All of us in the Pilot's Lounge at the virtual airport were affected by Hurricane Katrina in some fashion. As I write this, one visitor is still looking for a cousin who lived in New Orleans but did not own a car and was unable to evacuate. Stan, in Mississippi, is repairing damage to his home and reports that the hangar where his airplane lives took a hit but that his airplane was undamaged. Doc Walt in Baton Rouge has a house full of displaced folks. Old Hack, our resident stone-face and tightwad, wrote out a check for $200 to the Red Cross. I know, because he did it sitting right here in the lounge while making sure the rest of us made a contribution. Then he had the audacity to bum an envelope and stamp from the president of the FBO so he could mail his check.
As I write this, Hurricane Rita is about two days from landfall; it just hit Category 5 and I'm dreading what's going to happen to my countrymen and women over the next week.
After Katrina had pulverized the Gulf Coast, a number of the denizens of the Lounge tried to volunteer their airplanes to be of some help with either the rescue effort or providing food and water to those who were cut off in New Orleans and numerous small communities in Louisiana and Mississippi. We saw horrific damage and scenes of trapped and hungry people and we wanted to help. We learned of the people at the New Orleans Convention Center; inside the Super Dome; in small towns in the bayous that had relied on one bridge to get in and out that had lost the bridge; and of communities that were cut off because the highways were impassible due to debris and flooding. We knew that our airplanes could help.
We heard that food and water were running short and we watched, frustrated, as the tax-funded agency tasked to provide help -- the Federal Emergency Management Agency (now part of the Department of Homeland Security) -- couldn't seem to get its act together. They weren't getting food and water to people who needed it, nor evacuating people who had managed to get to high ground, even though in some cases that high ground was a small airport or a stretch of highway long enough for a general aviation airplane to use. We watched as supplies were flown by crews working incredible numbers of hours in high-dollar helicopters that were in too-short supply. Friends made phone calls to anyone they could reach offering their airplanes to help the supply and rescue effort. We looked at each other and kept asking why in the world weren't GA airplanes being used to help in the immediate aftermath? Why weren't they being used to fly in MREs and water to places where GA airplanes could safely land? Why weren't they being used to evacuate those who needed medical assistance?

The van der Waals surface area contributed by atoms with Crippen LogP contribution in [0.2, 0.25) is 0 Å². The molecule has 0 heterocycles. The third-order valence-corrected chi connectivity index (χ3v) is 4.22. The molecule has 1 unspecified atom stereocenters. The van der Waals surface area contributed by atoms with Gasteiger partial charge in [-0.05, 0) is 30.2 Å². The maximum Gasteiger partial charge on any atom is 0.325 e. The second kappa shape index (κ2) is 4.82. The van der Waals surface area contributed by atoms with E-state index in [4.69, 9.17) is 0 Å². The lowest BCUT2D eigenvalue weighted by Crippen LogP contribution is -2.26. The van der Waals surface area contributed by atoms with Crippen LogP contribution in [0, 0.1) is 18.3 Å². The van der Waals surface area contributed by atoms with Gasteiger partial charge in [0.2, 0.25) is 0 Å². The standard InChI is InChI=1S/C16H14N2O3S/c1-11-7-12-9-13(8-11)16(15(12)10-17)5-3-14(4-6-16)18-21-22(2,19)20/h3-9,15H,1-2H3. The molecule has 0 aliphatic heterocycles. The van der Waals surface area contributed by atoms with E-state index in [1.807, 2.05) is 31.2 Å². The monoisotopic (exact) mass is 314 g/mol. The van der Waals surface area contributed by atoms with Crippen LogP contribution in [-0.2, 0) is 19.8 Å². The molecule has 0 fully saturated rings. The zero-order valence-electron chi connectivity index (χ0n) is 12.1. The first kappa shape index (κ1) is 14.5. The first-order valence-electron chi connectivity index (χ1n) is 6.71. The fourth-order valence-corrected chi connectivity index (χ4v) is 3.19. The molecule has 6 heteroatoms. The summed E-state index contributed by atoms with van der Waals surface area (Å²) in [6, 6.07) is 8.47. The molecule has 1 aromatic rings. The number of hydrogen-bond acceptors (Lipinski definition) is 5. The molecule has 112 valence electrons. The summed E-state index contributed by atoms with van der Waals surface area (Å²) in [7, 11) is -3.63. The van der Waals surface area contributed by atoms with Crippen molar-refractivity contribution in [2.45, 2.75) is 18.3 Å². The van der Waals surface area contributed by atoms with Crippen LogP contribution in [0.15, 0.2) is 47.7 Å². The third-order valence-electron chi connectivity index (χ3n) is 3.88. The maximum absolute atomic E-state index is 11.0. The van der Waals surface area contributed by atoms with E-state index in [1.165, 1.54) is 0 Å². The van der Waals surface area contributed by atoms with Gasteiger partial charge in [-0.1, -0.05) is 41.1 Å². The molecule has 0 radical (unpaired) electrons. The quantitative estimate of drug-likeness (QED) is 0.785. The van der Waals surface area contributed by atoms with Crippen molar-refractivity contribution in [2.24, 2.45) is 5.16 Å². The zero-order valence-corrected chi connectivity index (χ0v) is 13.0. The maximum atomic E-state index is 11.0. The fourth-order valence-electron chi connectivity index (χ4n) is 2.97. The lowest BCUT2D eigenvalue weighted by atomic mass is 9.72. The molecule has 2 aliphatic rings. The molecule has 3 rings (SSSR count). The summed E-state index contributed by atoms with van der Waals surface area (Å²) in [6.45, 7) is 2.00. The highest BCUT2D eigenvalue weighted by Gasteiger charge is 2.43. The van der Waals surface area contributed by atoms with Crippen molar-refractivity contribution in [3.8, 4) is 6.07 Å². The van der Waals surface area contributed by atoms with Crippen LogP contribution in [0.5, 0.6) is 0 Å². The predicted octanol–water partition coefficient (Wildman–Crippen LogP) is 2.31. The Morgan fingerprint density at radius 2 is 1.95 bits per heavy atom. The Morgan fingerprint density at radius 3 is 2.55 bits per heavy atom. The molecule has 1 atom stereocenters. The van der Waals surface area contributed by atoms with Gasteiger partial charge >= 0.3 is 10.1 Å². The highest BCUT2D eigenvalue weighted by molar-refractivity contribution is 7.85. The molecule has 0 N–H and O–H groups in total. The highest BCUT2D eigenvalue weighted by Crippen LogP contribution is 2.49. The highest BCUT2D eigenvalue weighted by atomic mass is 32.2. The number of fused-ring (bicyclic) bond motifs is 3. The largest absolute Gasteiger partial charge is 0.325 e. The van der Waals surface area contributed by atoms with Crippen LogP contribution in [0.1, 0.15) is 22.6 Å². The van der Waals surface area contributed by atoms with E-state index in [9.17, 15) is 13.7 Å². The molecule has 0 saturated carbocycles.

For the first few, critical days, pilots trying to volunteer their airplanes and expertise generally got the run-around. FEMA didn't seem to have a clue as to what a general aviation airplane was or any idea as to its capabilities. Initially, help that was offered was turned down flat or ignored. I learned of pilots who had flown to the area in their airplanes to help in any way they could, only to be told to get lost or to "Wait here and we'll get back to you." Either that or they got mired in red tape that seemed impenetrable. A few got through, but it was haphazard in the extreme. Some who loaded up their airplanes with food and water and headed for the coast found that the TFRs that were thrown up hastily prevented providing assistance to one area, yet they could fly into other airports in areas that needed the aid as badly because, inexplicably, there was no TFR over that spot.
It was only after about four days that many of the public-benefit flying organizations were able to cut through the nonsense and start doing what they do well: use volunteered general aviation airplanes to help those in need. The various volunteer medical-transport groups were flying some of the refugees/evacuees to where they could get medical treatment, a much-needed service when FEMA was swamped with getting the healthy refugees transported to where they could be temporarily housed. The volunteer efforts were never organized in any overall fashion: Some areas got a lot of help, some areas went begging. For a more detailed account of the general aviation efforts, check out AVweb's coverage.